THE UK's media regulator has warned the BBC to be more transparent about its editorial decisions amid SNP concerns over the broadcaster "failing to reflect public opinion in Scotland".

A new report from Ofcom found that the public is unhappy about the broadcaster's impartiality and complaints process.

Complaints about the BBC are nearly twice as high than they are for any other broadcasters, the watchdog said.

The media regulator tracked audiences’ experiences and interactions with the BBC and found that one in nine people felt they had something to complain about.

However, most of them ultimately chose not to because they felt it either wouldn’t make any difference or that they wouldn’t be taken seriously.

According to the SNP, the report should be a "wake-up call" for the corporation - and described the findings as an example of why the BBC should better reflect views on independence.

Ofcom’s chief executive Melanie Dawes said: “Viewers and listeners tell us they aren’t happy with how the BBC handles their complaints, and it clearly needs to address widespread perceptions about its impartiality.

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“So we’re directing it to respond to these concerns, by being much more transparent and open with its audiences.”

Speaking to The National, the SNP spokesperson called for the public broadcaster to be more open about how it puts together audiences for shows like Question Time, and explain decision-making on the use of clips of members of the public expressing their political views. 

In recent years the corporation has faced questions over impartiality - from concerns over the number of conservative panel members on flagship political programmes, to anger over repeated audience appearances.

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Last month balance on Question Time was called into question as right-wing voices dominated the debate – as of the five guests, three had links to the Tories.

Tory MP Lucy Frazer, Conservative Home columnist Emily Carver and former Home Office adviser and ex-Downing Street press chief Mo Hussein all joined the panel. When the BBC was asked for an explanation of the group’s make-up, The National was told “a number of factors” including topicality, elections, referendums and size of parties influence the process.

Last year, The National put further questions to the BBC over how audiences are selected when host Fiona Bruce told viewers the crowd had been “carefully” chosen to ensure they were pro-Brexit.

The BBC told us that Question Time “always selects its audiences to reflect recent voting trends”, and that it aims to reflect differences across the UK.

After the announcement of Nicola Sturgeon's latest independence push, the BBC faced questions over the use of “vox pops” – clips which see members of the public give their views on a certain topic.

The SNP warned that the broadcaster may be giving a “false picture of Scottish public opinion” through unrepresentative vox pops, as majority pro-Union voices were featured in Dundee and Glasgow.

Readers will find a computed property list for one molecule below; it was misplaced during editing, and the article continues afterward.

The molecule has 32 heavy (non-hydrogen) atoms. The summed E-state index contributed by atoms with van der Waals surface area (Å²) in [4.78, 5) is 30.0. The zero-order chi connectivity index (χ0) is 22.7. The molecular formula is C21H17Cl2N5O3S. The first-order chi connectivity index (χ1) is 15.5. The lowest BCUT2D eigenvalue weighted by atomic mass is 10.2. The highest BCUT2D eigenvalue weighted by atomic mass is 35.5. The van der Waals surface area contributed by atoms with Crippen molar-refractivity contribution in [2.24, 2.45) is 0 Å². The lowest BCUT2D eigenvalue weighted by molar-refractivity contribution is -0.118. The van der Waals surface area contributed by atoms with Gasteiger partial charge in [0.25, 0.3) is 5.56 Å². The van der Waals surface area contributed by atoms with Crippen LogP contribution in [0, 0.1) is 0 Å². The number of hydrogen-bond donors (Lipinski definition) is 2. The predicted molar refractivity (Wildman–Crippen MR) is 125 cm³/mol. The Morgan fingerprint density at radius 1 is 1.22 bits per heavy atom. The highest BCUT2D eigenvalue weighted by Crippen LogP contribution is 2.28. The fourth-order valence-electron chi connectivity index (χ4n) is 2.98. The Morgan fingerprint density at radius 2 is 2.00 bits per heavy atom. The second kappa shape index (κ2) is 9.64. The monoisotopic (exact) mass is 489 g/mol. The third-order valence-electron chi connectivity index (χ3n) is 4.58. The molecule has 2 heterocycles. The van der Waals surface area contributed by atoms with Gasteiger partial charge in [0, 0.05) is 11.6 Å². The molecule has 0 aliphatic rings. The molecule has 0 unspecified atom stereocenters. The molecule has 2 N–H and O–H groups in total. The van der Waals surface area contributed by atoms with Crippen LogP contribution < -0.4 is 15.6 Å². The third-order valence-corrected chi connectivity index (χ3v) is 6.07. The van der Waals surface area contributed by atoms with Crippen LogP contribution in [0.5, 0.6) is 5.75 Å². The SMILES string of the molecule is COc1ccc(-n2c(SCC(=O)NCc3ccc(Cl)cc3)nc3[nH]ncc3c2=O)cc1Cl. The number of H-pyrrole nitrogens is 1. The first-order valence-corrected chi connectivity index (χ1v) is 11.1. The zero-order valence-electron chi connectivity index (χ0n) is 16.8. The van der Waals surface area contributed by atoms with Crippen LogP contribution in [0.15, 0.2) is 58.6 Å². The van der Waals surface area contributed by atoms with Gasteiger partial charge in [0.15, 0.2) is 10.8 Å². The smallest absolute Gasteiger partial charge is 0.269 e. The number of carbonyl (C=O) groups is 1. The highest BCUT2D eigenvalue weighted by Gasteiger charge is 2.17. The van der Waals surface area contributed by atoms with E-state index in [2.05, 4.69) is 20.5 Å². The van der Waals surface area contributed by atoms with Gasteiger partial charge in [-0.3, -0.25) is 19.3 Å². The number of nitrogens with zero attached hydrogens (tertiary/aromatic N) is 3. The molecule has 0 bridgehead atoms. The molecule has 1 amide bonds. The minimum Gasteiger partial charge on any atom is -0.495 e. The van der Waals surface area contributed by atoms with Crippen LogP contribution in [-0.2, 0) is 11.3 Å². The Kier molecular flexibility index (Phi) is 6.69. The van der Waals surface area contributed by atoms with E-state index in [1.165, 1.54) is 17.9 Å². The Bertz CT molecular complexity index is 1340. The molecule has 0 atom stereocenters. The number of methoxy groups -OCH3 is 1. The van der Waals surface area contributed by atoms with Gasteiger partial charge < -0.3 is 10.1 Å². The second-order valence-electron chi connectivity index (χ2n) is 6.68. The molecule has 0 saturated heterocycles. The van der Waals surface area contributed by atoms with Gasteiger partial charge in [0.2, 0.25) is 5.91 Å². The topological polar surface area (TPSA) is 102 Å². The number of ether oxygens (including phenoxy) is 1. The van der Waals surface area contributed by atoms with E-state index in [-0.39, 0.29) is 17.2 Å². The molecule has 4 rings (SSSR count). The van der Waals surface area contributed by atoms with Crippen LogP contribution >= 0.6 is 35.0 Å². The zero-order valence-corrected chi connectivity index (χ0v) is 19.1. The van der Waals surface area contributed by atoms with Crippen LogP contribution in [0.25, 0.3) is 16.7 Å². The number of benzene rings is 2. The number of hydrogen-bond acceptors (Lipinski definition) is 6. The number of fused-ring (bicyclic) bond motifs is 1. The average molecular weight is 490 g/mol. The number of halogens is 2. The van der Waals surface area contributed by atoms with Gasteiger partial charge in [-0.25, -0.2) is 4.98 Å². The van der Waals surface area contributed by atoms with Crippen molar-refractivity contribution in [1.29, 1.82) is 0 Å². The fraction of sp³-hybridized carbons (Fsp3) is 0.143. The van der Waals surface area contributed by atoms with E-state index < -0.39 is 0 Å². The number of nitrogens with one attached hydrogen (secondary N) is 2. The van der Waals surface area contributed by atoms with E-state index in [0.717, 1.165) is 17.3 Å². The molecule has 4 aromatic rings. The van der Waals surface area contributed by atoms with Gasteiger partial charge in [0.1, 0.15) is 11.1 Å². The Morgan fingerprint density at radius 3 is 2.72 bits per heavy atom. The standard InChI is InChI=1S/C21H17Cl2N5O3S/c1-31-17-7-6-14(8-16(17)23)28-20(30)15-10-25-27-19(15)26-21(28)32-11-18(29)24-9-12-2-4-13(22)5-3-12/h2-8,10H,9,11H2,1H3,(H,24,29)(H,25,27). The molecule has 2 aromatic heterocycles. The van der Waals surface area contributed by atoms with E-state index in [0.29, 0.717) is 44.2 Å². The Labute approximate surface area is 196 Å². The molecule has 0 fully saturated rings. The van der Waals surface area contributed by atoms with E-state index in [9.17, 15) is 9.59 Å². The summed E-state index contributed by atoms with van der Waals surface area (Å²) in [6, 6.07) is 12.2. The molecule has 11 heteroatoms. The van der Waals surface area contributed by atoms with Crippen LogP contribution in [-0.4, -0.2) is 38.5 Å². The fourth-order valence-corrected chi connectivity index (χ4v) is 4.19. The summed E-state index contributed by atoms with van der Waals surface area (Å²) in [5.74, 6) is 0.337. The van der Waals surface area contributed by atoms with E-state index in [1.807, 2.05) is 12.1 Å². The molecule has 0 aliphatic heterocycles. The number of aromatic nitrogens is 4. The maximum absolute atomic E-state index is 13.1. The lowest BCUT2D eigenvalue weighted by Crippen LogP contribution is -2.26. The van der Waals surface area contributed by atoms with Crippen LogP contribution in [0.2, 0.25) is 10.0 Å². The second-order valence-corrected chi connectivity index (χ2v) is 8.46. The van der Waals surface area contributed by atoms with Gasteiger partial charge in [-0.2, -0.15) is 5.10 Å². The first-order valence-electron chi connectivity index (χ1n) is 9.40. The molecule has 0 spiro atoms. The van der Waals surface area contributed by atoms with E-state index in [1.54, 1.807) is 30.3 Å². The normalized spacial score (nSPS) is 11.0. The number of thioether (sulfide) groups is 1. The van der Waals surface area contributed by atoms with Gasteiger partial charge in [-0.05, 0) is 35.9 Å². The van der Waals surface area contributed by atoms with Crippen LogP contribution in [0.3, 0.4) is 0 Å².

An SNP source told The National: “Ofcom finding that the BBC rates poorly on impartiality should act as a wake-up call for BBC bosses.

“A full transparent review of how the BBC compiles guests and audiences for political programmes would be a welcome start."

“Transparency on its methodology for gathering and selecting vox-pops for news bulletins would also be most welcome.”

The report also found that people rated the BBC highly for trust and accuracy.

The spokesperson added: “The BBC’s dependency on right-wing Unionist media commentators and newspapers skews their news cycle and fails to reflect public opinion in Scotland.

“The same publications and opinions reappearing time and again ignores the fact that around 50% of people support independence.

“Also, audiences should be able to understand why BBC Scotland regularly politicises news stories that the BBC network does not.

The National:

“Delivering parity in treatment is essential for the BBC to begin to regain audience trust on impartiality.”

In April, the Westminster government released a white paper which, if implemented, will reshape broadcasting across the UK.

Specifically, this aims to ensure that TV-like content, no matter how it is consumed by audiences, is subject to Ofcom's standards. 

This should make it easier for people to lodge a complaint if they feel it is necessary. 

A BBC spokesperson said: “Like any organisation we work to make continuous improvements, which is why we published a 10-point plan on impartiality and editorial standards last year.

“Everyone knows this is an absolute priority for the BBC, and Ofcom rightly recognises impartiality is a complex area, audiences hold us to a higher standard than other broadcasters and that we have a good record of complying with broadcasting rules.

“In addition, the BBC has the most thorough and transparent complaints process in UK media and we are committed to being accessible and accountable to our audiences. We will work with Ofcom to make further improvements to this system.”